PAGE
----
• Kyle

        This article was pure speculative bullshit from a person that clearly has little understanding of how finance works.

      • Lujxio

        bruh bruh you’re an idiot

    • Michael DjNappy Abernathy
  • Annoyed

    I think it’s about time for someone to put their tin foil hat back on… This sounds like the ramblings of a conspiracy theorist.

    • Your TV never lies ;)

      You are an idiot. Everyone in power positions in this world is guiding your thoughts and your information and all you do instead of defending yourself from the brainwash is just sit there and shrug off everything as “conspiracy theories”.

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  • bla bla bla

    “A company that’s already worth $640 million dollars has no logical need for additional funding”…. oh wow, you have idea what you are talking about when it comes to business do you… a ‘worth’ of 640M doesn’t mean you have 640M cash in the bank, it means you have paper that is worth 640M. If you want cash for it (oh I don’t know to fund your growth for example) they you sell a part of that paper for cash, that’s the whole point… I hope this clears some basic confusion about how a VC round is supposed to work… sheeesh.

  • Lujxio


  • Benzona

    How about you discuss the real problem with soundcloud. The fact that it’s the only music delivery service that charges artists for their content and provides 0 monetization options. Wouldn’t it be great if artists got payed a percentage of income based on play counts like every other music service in the world. Yes soundcloud is an amazing music discovery tool and the gold standard for sharing music across the internet but does that give them the right to dodge online streaming fee’s and charge artists 800$ a year to use their services. It’s completely backwards and fucked up.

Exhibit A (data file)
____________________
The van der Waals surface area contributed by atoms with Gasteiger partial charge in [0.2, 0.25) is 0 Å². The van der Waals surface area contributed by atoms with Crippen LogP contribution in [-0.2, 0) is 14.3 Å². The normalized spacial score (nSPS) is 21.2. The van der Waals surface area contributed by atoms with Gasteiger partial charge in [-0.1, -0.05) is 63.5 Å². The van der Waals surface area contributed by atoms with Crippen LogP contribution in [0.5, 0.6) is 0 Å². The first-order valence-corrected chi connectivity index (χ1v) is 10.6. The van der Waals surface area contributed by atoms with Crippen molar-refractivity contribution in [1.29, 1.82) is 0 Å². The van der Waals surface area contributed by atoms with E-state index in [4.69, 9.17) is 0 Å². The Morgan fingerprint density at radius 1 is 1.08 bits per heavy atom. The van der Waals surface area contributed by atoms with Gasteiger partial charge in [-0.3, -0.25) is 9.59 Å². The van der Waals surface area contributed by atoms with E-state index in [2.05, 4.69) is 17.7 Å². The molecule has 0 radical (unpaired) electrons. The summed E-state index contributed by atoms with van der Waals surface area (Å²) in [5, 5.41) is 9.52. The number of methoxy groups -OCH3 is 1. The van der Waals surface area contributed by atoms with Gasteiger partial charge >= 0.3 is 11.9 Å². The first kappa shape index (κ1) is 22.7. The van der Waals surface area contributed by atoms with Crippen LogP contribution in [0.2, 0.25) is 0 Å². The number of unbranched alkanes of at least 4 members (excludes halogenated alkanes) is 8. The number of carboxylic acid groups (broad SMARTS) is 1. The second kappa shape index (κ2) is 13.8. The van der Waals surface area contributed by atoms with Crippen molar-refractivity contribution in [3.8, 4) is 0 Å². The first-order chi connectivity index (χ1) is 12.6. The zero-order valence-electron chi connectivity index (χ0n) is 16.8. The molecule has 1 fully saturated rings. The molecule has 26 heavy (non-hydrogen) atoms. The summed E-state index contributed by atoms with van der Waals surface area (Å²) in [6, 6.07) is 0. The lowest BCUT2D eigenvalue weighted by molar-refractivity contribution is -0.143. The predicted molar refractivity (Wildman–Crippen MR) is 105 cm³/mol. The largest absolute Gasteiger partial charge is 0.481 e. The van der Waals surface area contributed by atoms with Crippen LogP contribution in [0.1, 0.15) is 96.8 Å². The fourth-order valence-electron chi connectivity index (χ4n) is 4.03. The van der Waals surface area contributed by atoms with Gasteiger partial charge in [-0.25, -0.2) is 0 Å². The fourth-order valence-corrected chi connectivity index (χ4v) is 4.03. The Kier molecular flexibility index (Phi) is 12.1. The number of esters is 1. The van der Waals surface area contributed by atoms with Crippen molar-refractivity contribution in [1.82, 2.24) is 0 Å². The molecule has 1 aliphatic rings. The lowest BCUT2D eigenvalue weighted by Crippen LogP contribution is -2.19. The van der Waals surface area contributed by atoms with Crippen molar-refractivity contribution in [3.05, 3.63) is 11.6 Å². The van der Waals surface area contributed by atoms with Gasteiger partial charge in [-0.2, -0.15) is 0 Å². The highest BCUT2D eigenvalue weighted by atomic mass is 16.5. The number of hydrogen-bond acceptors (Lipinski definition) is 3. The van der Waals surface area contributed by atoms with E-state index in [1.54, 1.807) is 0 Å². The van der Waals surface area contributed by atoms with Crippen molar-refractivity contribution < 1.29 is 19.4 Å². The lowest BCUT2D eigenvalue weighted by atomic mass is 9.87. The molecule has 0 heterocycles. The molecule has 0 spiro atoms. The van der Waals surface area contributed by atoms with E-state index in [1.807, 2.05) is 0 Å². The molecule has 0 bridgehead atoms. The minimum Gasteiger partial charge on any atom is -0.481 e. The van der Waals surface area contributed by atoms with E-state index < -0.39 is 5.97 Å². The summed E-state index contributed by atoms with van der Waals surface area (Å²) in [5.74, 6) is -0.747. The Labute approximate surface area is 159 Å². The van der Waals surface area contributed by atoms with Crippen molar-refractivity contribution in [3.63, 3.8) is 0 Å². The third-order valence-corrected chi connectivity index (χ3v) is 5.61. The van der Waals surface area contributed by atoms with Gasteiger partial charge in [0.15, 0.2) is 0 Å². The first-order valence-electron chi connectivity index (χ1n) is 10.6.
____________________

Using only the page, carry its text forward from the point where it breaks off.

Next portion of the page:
I still love you tho soundcloud <3

    • Nicholas James Concklin

      Yes! This! Thank you Benzona. Can’t even collect SoundExchange royalties from Soundcloud thanks to their license clause in the user agreement terms

    • Michael DjNappy Abernathy

      i agree wholeheartedly

    • Lujxio

      bruh bruh but then soundcloud would have to put ads on your sounds, b/c they don’t make money off of plays. also it doesn’t cost 800 bucks for a year of pro its like 30

    • guile

      Well, in their defense they get around this through the “freemium” nature of their platform. If you want to be able to change the appearance of your tracks, access backend data and geo, yes that costs money. Though they’re not charging you to upload things.

      Are the new terms and changes a bit dodgy? absolutely. Though they are right in line with most VC funded tech applications…to think that it would ever be any different is a bit naive.

      RE: digital royalties, they would have been dead in the water by now if they built the platform around any type of masters or composers side payouts. Look at our friends over at Pandora and Spotify to see the kind of cash you need to support that model….SC is at $123.3M in investments, a drop in the bucket compared to those other two…

  • Nicholas James Concklin

    Aside from the evidence stretching to fit a narrative and the lack of sound knowledge on corporate investing, to claim that “this industry has nothing to do with art anymore” is to claim that the underground is somehow not apart of the industry. While most of the underground content featured on DAD is label-less free downloads, there are an abundant amount of artists like Seven Davis Jr (who, with less than 2k followers on Soundcloud can sell over 200 vinyl records in 24 hours) and small labels like IZWID and bigger labels like Project:Mooncircle who are verymuchso about the art within music and fiercely view music as art.

    When you say “industry” it seems like you are just talking about the mainstream EDM industry instead of the ACTUAL entire music industry and that is misleading, especially given DADs assertion that they are gatekeepers of the underground. Given we ARE the industry, vilifying the industry (something that happens too often here and elsewhere) seems painfully counter-productive and regressive. We should ALL be doing our best to let everyone else know that SFX and the like do not make up the entire industry. Most of it is independent and artist-run. More positive education instead of tabloid-esque speculation please.

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  • Michael DjNappy Abernathy

    love this new cookies policy :-)

    “Our mobile apps will use an app performance and analysis technology for analytics purposes. None of the information collected can be used to identify you or your mobile device individually and you can opt out from this tracking.”

  • Tom

    Man I’ve been nothing but amazed at the terrible standard of journalism in Do Androids Dance articles recently.